By Stacey Phillips, MS, RD
In the United States, approximately 91,000 Americans are on the list waiting for a kidney transplant. This organ can be transplanted from a living or deceased donor with the number of kidneys needed significantly outweighing the number available. Transplantation is the preferred modality for end stage kidney disease because of the benefits with quality of life, life expectancy and the decreased financial burden on the healthcare system. With an aging population, the concept of frailty is a newer measure that can be considered as part of the transplant evaluation process. How does this influence nutrition and care from the registered dietitian nutritionist (RDN)?
What is the Fried Frailty Index?
Frailty encompasses a decline often seen with aging that is reflected in an individual’s physical, cognitive, physiological, and immune function. In the transplant candidate this measure is linked with mortality, risk for delayed graft function, longer hospitalizations, and readmissions. Five assessment areas are included as part of the Fried Frailty Index, the most commonly used scale for measuring frailty.
These areas include:
- physical inactivity
- unintentional weight loss
Role of Frailty and Nutrition
Due to the metabolic abnormalities associated with chronic kidney disease, the presence of anorexia, metabolic acidosis, sarcopenia and chronic inflammation can all influence measures of frailty. The good news is that frailty can be improved as part of the pre-transplant process with multiple prospective studies showing a benefit with more tailored nutrition. While research continues within this area, several specific interventions have the potential to benefit the kidney transplant candidate and go hand in hand with the recent Kidney Disease Outcomes Quality Initiative (KDOQI) guidelines from the National Kidney Foundation. Prevention of undernutrition and therefore weight loss, can be achieved by adequate intake of calories and protein. Diet quality can also impact the nutrition status of these individuals and healthier eating patterns with fruits, vegetables, whole grain sources in place of ultra-processed foods is recommended.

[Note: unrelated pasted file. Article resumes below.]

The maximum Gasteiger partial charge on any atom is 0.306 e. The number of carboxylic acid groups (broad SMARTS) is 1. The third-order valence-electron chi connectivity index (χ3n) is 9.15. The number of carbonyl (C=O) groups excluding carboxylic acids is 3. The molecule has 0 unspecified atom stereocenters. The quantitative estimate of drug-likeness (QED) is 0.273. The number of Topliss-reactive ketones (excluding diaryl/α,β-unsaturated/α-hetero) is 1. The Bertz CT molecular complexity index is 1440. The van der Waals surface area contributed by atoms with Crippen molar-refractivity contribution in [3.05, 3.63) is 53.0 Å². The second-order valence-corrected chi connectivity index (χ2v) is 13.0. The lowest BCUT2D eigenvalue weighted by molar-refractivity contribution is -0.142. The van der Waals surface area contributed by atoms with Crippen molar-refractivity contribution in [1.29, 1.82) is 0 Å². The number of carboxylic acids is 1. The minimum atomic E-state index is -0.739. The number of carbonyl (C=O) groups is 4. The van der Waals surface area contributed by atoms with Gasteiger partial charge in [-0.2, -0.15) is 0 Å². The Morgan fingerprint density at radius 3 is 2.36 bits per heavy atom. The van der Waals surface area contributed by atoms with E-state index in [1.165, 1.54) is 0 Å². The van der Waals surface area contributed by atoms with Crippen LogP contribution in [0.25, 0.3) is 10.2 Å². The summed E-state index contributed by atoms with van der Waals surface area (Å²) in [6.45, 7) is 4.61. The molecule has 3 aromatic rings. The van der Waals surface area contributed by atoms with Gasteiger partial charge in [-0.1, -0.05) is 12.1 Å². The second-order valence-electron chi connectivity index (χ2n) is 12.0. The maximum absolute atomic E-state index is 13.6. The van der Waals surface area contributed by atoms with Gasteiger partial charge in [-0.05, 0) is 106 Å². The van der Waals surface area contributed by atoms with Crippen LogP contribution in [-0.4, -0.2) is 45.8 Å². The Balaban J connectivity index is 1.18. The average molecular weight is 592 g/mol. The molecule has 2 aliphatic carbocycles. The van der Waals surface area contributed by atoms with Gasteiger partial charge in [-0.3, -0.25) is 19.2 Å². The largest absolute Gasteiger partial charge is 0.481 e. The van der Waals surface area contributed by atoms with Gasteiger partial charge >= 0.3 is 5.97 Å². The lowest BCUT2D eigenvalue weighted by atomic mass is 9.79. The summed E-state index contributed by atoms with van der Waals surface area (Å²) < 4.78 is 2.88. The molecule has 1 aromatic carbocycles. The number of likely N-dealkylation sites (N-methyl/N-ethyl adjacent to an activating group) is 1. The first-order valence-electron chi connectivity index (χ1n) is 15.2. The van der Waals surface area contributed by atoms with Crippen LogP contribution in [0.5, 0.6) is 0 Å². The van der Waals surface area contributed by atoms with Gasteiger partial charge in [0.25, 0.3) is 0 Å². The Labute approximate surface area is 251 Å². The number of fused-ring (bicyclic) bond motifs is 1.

The nutrition care process can help identify at-risk transplant candidates and decrease concerns for frailty. Depending on the facility, the role of the RDN may include administration of the Fried Frailty Index or a different frailty measure in coordination with the nutrition assessment. Understanding of each of the components as well as their importance is beneficial not only to better individualize medical nutrition therapy care but also to improve overall health outcomes and graft survival.
Stacey Phillips, MS, RD is a clinical dietitian working with general medicine, oncology, CKD, renal transplant recipients and living kidney donor patients. Outside of her work, Stacey is passionate about improving the resources available to individuals with chronic kidney disease and actively participates on several renal dietitian committees.
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Lochlainn M, Cox N, Wilson T, et al. Nutrition and frailty: opportunities for prevention and treatment. Nutrients. 2021;13:2349.